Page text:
“Women in mainstream Hollywood dramas rarely use guns,” writes Anne Thompson in her Variety column. “Outside of the action fantasy realm, they don’t kill, and if they do, it’s a crime of passion involving a husband or lover. And they don’t kill repeatedly, for revenge.”
Thompson’s interview with Jodie Foster about her new film, “The Brave One,” speaks to the issue of women taking revenge on celluloid.
In the film, Foster plays a woman who, in retaliation for the brutal assault that killed her lover and transformed her, picks up a 9mm handgun and shoots to kill– repeatedly.
The film, which premiers at the upcoming Toronto Film Festival, isn’t the first movie released this year that casts a woman in the role of avenger. In the recently released “Descent,” Rosario Dawson plays a college student who is raped, and ultimately finds a path to healing by raping her raper. And, released earlier this year, the gripping “Red Road” follows a women security guard as she seeks out and plots to take revenge on the man who did something (no spoilers here) that left her bereft.
These three films are quite different in story, style and tone– but they have several factors in common. First of all, they’re all psychological thrillers with intense, complex, fully realized women protagonists– who’re not at all like figures from graphic novels or comic books.
Thee films were all projects developed by women. Although “The Brave One” was directed by Neil Jordan, Foster was Executive Producer and worked with screenwriter Cynthia Mort to revise the script. “Descent” was co-written and directed by Talia Lugacy. “Red Road” was written and directed by Andrea Arnold.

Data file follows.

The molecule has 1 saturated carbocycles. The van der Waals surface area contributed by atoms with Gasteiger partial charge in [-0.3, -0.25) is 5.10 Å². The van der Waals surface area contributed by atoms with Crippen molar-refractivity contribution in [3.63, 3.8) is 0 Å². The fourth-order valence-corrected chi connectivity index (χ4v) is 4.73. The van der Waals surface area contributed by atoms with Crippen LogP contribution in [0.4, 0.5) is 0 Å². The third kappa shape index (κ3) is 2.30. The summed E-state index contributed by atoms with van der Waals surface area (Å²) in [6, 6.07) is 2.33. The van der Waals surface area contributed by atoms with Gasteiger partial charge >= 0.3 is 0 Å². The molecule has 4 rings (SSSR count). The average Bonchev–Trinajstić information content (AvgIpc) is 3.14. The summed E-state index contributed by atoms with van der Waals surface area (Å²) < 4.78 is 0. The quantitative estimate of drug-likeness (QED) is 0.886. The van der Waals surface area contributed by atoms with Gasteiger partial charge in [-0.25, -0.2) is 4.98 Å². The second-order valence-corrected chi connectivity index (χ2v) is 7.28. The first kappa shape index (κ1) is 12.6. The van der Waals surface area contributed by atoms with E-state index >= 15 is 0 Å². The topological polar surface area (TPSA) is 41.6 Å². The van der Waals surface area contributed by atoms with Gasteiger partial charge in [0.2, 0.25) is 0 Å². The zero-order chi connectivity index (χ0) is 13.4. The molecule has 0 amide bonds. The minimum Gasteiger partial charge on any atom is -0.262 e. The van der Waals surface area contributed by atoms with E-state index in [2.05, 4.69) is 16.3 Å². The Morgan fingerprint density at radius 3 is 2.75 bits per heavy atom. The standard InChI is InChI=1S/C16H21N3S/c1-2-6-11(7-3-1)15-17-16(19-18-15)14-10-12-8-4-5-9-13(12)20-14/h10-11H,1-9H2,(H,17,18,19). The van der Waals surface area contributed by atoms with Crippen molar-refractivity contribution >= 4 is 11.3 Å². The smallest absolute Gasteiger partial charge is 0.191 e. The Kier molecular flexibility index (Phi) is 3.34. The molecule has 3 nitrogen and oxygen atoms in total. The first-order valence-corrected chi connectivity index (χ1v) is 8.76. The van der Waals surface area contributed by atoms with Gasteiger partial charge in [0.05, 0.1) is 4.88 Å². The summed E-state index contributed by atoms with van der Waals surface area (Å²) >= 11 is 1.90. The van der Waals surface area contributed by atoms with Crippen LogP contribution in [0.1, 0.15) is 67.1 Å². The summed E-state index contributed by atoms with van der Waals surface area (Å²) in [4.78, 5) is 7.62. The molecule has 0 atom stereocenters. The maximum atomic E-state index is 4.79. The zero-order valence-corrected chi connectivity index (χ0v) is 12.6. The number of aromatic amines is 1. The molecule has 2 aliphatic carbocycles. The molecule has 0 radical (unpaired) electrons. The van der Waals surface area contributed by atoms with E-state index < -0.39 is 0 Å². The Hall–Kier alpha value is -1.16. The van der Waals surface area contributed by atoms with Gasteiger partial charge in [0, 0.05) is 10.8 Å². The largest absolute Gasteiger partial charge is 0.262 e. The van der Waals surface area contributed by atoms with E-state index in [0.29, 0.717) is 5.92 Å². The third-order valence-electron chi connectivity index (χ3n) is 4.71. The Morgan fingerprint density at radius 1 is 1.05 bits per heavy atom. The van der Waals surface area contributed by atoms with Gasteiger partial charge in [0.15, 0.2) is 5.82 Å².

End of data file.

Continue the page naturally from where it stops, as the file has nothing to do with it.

And the three films are all about women who, when abused, fight back in an attempt to regain control of their lives.
Anne Thompson comments that in “The Brave One,” Foster’s character’s violent behavior is likely to make audiences uncomfortable. And, as quoted by Thompson, Foster says, “The movie is subversive. That is its strength. It will ask people to head down into a very shameful place. Some people will embrace that and feel empowered by it. And some will resent it. Some people will root for that revenge because they’re with the character. But it doesn’t mean she’s not wrong.”
How do you feel about women seeking violent revenge on celluloid? Is it a trend? Are the rules different for women protagonists, or should violent revenge in films be equal opportunity? We’d like to know your opinion, so please leave your comments.